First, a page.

According to the latest census, nearly 2 million Canadians are now living in condominiums. That number is expected to continue growing in the coming decades.
As more people move into apartment buildings and condominium complexes, it’s important to understand the laws that govern them. Among the pieces of legislation that are most important for apartment and condominium dwellers is the Occupiers Liability Act (OLA).
When an accident or injury occurs in an apartment or condo, the OLA determines who might be held accountable for the damages. But this determination involves a complex number of factors, which we’re reviewing in this quick guide to apartment building accidents.
The Occupiers Liability Act
The Occupier Liability Act defines the responsibilities of an occupier of property, including apartments, condos, apartment and condo complexes, and plazas. As per the OLA, the term ‘occupier’ includes:
(a) a person who is in physical possession of premises, or
(b) a person who has responsibility for and control over the condition of premises or the activities there carried on, or control over persons allowed to enter the premises.
When it comes to apartments and condos, occupiers can include a number of types, and each type of occupier is responsible for a different part of the building. The following are the main types of occupiers and the areas they are responsible for:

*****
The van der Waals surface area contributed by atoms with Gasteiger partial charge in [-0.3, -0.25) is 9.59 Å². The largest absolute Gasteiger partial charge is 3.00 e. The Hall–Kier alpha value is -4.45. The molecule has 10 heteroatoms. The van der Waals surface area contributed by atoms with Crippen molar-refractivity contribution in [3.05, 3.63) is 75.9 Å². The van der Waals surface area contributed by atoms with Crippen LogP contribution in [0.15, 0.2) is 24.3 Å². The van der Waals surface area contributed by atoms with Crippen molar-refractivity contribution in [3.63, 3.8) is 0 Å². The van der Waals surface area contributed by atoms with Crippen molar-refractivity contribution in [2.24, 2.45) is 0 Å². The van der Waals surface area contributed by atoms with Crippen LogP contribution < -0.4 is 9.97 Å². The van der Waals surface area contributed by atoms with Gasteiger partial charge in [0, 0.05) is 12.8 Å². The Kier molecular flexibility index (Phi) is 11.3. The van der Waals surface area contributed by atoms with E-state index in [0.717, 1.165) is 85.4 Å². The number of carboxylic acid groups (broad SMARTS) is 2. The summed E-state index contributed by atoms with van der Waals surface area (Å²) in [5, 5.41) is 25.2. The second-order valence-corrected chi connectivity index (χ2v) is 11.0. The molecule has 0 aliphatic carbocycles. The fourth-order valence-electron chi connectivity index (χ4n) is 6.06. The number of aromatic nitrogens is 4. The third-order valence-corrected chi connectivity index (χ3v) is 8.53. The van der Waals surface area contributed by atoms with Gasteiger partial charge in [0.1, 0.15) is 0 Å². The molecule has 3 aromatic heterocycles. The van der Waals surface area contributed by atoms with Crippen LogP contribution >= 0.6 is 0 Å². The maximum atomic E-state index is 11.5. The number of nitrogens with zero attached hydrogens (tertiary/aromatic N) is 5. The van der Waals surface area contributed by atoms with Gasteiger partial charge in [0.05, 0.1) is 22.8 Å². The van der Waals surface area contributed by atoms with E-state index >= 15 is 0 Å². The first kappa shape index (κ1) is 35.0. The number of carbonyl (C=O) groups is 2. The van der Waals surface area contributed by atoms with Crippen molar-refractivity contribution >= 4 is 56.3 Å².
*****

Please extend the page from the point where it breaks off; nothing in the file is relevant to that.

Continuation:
- The owner of the apartment, condo, or complex is responsible for the areas held in common (I.e. entrances and hallways).
- A contractor that works within the complex is responsible for hazards related to maintenance and renovation services.
- A landlord of a particular unit is responsible for ensuring that the unit is in liveable condition.
- A tenant of a particular unit is responsible for hazards within the unit they occupy.
Under the OLA, all of these occupiers have a duty of care to see that persons entering the premises are reasonably safe while on the premises. Property owners, for example, are responsible for maintaining a reasonable schedule of safety inspections that identify and correct potential hazards to a tenant or lawful visitor.
Apartment Building Accidents Governed by the OLA
Some of the common safety hazards of an apartment or condo building or complex are:
- Poorly maintained steps, walkways, or parking lots (i.e. ice, potholes, cracks)
- Interior flooring defects
- Debris around garbage disposal areas
- Objects in walkways
- Hazards hidden by poor lighting
- Exposed cords or wires
- Spilled water in hallways
- Hazardous chemicals and materials
- Loose or sharp items in hallways and common areas (i.e. unstable handrails)
- Grassy areas with hidden ditches or other tripping hazards
Occupiers may be held liable for accidents that occur as a result of any of these hazards, but which occupier is responsible and to what extent depends upon a number of factors.
Who Is Responsible for Apartment Building Accidents?
There are two major factors that will help determine who is liable for apartment building accidents.